Haploinsufficiency for the neurofibromatosis 1 (NF1) tumor suppressor results in increased astrocyte proliferation

David H. Gutmann, Allison Loehr, Yujing Zhang, Joanna Kim, Mark Henkemeyer, Amanda Cashen

Research output: Contribution to journalArticle

86 Scopus citations

Abstract

Individuals affected with neurofibromatosis 1 (NF1) harbor increased numbers of GFAP-immunoreactive cerebral astrocytes and develop astrocytomas that can lead to blindness and death. Mice heterozygous for a targeted Nf1 mutation (Nf1+/-) were employed as a model for the human disease to evaluate the hypothesis that reduced NF1 protein (neurofibromin) expression may confer a growth advantage for astrocytes, such that inactivation of only one NF1 allele is sufficient for abnormal astrocyte proliferation. Here, we report that Nf1+/- mice have increased numbers of cerebral astrocytes and increased astrocyte proliferation compared to wild-type littermates. Intriguingly, primary Nf1+/- astrocyte cultures failed to demonstrate a cell-autonomous growth advantage unless they were co-cultured with C17 neuronal cells. This C17 neuronal cell-induced Nf1+/- increase in proliferation was blocked by MEK inhibition (PD98059), suggesting a p21-ras-dependent effect. Furthermore, mice heterozygous for a targeted mutation in another GAP molecule, p120-GAP, demonstrated no increases in cerebral astrocyte number. These findings suggest that reduced NF1 expression results in a cell context-dependent increase in astrocyte proliferation that may be sufficient for the development of astrocytic growth abnormalities in patients with NF1.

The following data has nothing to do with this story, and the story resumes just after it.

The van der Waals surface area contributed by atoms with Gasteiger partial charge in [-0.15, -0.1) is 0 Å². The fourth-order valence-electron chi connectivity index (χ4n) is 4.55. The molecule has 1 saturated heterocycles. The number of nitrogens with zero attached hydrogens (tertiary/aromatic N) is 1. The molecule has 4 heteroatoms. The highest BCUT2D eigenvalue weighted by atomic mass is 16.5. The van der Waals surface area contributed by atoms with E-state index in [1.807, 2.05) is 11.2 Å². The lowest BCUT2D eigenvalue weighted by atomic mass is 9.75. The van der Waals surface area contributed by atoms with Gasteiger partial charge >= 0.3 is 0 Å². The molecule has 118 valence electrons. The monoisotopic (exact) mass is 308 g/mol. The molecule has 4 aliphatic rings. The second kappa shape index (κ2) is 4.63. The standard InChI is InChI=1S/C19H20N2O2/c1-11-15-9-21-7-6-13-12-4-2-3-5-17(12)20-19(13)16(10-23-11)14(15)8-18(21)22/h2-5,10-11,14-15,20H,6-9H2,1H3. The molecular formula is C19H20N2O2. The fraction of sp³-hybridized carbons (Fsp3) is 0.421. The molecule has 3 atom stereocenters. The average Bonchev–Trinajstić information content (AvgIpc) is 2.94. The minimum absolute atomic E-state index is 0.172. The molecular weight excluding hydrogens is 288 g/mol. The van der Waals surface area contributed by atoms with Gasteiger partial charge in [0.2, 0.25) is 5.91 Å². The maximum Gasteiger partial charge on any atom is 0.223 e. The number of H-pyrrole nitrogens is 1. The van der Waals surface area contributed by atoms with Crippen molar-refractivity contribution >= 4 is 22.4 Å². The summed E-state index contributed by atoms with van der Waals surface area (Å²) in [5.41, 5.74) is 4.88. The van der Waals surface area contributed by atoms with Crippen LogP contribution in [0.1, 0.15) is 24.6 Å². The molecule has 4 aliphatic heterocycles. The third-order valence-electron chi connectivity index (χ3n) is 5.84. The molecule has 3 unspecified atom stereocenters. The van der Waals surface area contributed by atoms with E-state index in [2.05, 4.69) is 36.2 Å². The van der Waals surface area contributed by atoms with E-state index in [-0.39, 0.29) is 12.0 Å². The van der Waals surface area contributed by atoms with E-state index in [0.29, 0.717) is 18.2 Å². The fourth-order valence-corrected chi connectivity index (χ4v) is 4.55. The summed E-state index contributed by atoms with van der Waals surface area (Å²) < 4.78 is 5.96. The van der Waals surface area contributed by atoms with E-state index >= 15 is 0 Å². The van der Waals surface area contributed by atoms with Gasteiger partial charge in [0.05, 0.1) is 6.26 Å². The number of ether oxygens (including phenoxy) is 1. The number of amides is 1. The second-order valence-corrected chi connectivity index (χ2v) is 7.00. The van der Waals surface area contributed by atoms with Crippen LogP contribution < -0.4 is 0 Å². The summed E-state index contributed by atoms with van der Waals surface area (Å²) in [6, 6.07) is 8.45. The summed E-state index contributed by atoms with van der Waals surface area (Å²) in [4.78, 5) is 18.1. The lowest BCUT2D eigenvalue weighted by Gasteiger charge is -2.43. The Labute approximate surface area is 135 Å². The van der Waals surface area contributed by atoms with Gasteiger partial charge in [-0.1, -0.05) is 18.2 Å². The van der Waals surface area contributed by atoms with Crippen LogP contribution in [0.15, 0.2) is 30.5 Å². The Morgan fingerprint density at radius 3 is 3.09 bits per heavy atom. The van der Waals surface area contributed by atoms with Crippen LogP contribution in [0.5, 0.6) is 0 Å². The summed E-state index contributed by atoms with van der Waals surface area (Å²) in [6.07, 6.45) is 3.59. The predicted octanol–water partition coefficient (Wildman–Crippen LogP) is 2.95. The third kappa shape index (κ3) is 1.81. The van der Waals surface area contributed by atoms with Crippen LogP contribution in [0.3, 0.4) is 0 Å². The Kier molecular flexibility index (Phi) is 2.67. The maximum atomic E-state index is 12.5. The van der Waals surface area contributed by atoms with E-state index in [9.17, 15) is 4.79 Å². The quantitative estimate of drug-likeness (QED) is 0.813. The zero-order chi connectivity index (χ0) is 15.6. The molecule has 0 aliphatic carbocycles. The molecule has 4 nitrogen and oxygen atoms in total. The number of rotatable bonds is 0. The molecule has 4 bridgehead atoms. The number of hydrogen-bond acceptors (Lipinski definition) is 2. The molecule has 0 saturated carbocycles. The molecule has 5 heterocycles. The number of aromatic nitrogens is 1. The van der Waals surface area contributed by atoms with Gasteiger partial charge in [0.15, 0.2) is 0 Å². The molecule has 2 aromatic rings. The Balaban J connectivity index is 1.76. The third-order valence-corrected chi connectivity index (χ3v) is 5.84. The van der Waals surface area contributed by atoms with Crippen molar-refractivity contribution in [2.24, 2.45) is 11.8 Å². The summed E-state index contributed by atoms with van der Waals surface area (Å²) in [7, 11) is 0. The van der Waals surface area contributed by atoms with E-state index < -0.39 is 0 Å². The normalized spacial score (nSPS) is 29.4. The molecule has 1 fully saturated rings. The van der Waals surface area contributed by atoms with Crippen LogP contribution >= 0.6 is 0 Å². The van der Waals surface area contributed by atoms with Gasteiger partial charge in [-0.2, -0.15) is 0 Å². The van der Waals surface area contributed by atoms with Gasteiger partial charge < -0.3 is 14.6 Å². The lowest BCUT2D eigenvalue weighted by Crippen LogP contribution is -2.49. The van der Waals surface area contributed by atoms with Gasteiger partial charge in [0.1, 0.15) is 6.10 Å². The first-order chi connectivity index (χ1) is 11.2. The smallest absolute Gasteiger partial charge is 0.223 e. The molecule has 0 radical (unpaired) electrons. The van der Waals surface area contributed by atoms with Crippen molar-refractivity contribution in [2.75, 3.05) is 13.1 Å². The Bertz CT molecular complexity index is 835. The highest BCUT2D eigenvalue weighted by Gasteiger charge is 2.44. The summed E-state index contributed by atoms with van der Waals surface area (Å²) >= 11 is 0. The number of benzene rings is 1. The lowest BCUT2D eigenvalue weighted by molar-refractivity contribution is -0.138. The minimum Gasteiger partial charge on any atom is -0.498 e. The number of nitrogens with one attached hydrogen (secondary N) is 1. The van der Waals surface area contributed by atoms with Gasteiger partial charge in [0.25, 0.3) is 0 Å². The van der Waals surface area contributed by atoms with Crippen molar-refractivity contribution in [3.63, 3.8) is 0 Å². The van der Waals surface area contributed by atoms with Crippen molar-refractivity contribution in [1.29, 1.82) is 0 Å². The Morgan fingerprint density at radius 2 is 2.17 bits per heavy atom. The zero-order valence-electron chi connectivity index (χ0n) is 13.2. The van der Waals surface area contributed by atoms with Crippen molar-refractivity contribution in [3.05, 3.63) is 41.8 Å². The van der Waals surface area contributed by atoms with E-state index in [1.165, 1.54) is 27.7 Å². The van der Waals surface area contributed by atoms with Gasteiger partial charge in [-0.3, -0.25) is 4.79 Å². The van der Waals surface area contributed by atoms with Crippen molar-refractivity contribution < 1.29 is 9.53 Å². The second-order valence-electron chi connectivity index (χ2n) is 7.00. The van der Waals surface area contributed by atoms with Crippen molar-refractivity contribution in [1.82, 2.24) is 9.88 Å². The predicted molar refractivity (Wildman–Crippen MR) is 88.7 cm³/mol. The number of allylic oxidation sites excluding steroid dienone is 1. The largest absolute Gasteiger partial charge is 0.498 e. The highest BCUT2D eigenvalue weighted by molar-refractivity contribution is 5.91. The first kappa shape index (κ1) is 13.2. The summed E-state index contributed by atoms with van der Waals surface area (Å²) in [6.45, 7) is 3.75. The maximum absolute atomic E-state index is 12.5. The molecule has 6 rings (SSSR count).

Original languageEnglish (US)
Pages (from-to)4450-4459
Number of pages10
JournalOncogene
Volume18
Issue number31
DOIs
StatePublished - Aug 5 1999

Keywords

  • GTPase activating protein
  • Glioma
  • Neurofibromin
  • Tumor suppressor gene
  • p21-ras

ASJC Scopus subject areas

  • Molecular Biology
  • Genetics
  • Cancer Research

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